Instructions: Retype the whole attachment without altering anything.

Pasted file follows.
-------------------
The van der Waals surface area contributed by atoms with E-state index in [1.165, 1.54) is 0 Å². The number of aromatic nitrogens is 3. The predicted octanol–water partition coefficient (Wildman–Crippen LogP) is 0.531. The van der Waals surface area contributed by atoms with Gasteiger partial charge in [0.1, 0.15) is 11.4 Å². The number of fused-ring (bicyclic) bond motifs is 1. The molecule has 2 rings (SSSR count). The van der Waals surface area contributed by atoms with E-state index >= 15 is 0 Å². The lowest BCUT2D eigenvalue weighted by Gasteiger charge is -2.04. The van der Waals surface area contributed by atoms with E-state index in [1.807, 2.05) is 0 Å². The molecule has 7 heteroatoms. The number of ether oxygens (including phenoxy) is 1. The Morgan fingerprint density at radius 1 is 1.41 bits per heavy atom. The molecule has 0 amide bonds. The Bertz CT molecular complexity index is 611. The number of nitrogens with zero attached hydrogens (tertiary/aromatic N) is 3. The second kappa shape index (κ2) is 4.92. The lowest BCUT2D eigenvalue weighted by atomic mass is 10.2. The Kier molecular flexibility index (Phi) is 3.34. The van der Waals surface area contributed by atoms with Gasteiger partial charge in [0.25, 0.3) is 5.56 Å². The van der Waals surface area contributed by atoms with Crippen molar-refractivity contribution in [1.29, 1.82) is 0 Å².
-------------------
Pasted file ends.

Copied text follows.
The van der Waals surface area contributed by atoms with E-state index in [1.165, 1.54) is 0 Å². The number of aromatic nitrogens is 3. The predicted octanol–water partition coefficient (Wildman–Crippen LogP) is 0.531. The van der Waals surface area contributed by atoms with Gasteiger partial charge in [0.1, 0.15) is 11.4 Å². The number of fused-ring (bicyclic) bond motifs is 1. The molecule has 2 rings (SSSR count). The van der Waals surface area contributed by atoms with E-state index >= 15 is 0 Å². The lowest BCUT2D eigenvalue weighted by Gasteiger charge is -2.04. The van der Waals surface area contributed by atoms with E-state index in [1.807, 2.05) is 0 Å². The molecule has 7 heteroatoms. The number of ether oxygens (including phenoxy) is 1. The Morgan fingerprint density at radius 1 is 1.41 bits per heavy atom. The molecule has 0 amide bonds. The Bertz CT molecular complexity index is 611. The number of nitrogens with zero attached hydrogens (tertiary/aromatic N) is 3. The second kappa shape index (κ2) is 4.92. The lowest BCUT2D eigenvalue weighted by atomic mass is 10.2. The Kier molecular flexibility index (Phi) is 3.34. The van der Waals surface area contributed by atoms with Gasteiger partial charge in [0.25, 0.3) is 5.56 Å². The van der Waals surface area contributed by atoms with Crippen molar-refractivity contribution in [1.29, 1.82) is 0 Å².